The DNS Changer Trojan is a sophisticated piece of malware which has compromised an estimated 500,000 systems. Because of the wide-spread damage and repercussions, Google has been making an effort to notify Internet users if their computers or routers are still infected with the DNS Changer Trojan. Google’s effort to notify users to this Trojan has come a month before July 9, the date on which the FBI has said they will take any computers infected with the malware offline.
If your computer has been infected, you may notice an alert at the top of your search results reading “Your computer appears to be infect.” Google hopes to warn as many of the infected users as possible before the July 9 deadline. The deadline began as part of “Operation Ghost Click” in November of 2011 when the FBI took down a cybercrime ring that had already infected 4,000,000 computers worldwide with the DNS Changer Trojan.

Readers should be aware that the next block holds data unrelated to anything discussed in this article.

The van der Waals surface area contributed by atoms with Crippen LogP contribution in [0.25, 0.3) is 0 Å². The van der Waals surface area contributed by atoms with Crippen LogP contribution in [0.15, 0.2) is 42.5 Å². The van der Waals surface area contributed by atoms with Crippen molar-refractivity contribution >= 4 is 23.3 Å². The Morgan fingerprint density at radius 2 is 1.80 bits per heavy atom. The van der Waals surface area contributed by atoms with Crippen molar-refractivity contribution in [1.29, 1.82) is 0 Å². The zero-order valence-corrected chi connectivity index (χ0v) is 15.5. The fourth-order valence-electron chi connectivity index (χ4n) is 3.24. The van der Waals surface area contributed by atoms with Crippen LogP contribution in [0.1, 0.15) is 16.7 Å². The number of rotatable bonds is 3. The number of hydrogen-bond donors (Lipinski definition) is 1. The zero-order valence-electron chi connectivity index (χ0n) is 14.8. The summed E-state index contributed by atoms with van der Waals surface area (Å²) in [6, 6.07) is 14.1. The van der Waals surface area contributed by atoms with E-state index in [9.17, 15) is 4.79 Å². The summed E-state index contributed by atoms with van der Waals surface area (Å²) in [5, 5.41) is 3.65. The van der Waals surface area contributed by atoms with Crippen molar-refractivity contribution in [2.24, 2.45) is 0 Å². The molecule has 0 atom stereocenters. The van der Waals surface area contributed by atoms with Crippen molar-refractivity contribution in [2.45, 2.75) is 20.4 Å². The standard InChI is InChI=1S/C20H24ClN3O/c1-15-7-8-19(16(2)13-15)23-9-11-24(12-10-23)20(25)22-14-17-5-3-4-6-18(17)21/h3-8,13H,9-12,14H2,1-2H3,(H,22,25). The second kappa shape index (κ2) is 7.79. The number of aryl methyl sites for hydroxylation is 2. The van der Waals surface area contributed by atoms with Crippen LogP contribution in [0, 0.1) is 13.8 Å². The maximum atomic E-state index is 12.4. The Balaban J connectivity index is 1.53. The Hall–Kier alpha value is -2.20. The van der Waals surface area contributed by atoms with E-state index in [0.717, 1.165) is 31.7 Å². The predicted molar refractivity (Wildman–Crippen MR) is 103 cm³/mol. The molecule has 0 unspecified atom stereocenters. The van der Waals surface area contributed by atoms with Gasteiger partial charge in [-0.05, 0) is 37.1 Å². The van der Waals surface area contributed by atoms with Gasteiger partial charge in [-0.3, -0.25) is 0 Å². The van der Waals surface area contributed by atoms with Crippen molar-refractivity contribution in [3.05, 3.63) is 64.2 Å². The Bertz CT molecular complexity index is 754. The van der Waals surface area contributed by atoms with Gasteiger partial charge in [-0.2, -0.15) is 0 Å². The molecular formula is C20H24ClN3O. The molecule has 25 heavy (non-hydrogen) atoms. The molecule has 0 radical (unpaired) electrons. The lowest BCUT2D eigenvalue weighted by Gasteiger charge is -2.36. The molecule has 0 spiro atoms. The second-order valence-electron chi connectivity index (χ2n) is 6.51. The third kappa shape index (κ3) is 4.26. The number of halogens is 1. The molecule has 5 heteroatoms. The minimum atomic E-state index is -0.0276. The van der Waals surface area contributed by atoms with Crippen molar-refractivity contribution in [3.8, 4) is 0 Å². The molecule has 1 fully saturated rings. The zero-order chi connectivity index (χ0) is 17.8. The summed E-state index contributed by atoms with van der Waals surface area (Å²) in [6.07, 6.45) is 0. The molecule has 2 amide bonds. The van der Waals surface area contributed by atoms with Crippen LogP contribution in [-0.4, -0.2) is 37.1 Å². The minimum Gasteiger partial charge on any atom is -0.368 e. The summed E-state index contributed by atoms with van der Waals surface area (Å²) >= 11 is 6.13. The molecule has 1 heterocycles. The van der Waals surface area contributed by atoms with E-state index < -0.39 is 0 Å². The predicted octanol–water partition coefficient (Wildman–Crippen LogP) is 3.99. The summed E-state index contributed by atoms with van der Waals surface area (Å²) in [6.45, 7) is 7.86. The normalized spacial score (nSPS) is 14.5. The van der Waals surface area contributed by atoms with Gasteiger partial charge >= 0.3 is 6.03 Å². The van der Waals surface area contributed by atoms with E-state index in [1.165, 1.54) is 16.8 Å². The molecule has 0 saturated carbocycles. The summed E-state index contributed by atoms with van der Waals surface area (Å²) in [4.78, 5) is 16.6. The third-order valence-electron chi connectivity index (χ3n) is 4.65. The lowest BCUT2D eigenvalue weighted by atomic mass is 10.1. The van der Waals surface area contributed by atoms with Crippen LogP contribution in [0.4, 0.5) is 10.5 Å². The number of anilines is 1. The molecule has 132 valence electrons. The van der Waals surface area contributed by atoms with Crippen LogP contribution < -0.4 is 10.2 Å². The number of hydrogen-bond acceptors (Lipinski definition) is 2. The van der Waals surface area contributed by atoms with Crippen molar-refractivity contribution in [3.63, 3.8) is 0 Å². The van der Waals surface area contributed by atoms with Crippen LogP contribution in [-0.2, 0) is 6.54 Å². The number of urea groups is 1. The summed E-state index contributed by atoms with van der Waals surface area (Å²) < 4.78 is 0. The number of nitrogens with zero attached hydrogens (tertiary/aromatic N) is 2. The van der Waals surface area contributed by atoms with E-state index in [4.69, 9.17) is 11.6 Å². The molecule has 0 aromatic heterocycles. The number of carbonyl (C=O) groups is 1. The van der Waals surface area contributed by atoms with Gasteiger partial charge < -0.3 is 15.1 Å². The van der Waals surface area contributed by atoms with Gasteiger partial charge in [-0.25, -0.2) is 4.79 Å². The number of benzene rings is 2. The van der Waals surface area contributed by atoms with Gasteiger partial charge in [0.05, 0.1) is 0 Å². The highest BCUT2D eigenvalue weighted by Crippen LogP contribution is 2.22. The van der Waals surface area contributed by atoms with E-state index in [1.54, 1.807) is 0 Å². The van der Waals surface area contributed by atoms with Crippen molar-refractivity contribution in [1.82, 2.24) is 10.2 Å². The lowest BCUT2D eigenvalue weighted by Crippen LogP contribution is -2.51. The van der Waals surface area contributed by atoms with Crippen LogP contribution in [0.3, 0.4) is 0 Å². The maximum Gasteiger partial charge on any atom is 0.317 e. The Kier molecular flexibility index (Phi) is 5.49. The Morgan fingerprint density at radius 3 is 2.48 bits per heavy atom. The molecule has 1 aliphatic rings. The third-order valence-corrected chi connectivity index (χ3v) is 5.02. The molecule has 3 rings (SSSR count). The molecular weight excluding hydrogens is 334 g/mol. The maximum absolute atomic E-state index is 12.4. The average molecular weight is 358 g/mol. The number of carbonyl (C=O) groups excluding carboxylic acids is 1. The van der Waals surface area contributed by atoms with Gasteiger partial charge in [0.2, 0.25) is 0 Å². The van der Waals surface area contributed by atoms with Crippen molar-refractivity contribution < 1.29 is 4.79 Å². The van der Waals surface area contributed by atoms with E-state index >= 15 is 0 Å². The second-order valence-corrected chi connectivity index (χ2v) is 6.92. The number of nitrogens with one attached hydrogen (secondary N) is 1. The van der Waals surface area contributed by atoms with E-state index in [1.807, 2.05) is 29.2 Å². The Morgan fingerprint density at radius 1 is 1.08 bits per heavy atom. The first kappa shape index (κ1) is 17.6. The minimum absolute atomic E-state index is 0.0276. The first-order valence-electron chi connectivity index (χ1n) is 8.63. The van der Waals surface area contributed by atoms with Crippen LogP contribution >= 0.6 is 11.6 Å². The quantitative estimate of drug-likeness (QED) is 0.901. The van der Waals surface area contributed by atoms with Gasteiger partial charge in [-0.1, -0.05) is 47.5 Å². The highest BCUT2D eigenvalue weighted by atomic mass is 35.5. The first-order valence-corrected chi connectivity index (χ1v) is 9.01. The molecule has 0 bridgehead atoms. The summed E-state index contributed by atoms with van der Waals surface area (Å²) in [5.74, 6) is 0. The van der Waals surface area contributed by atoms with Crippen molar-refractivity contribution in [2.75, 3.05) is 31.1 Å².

What does DNS Changer do?
DNS Changer enables malicious users to hijack web traffic and redirect it to a compromised site that the malicious user controls. These sites usually display ads and generate revenue for the operator when an infected system visits the site. These sites can also be disguised to look as legitimate sites (e.g. a banking site) used to trick users into entering personal information which is then sent to the operator of the site.
What do I do if I am infected?
If you would like more information about the DNS Changer Trojan and what you can do to protect yourself, contact OAC Technology. We provide network security solutions in Minneapolis – St. Paul region.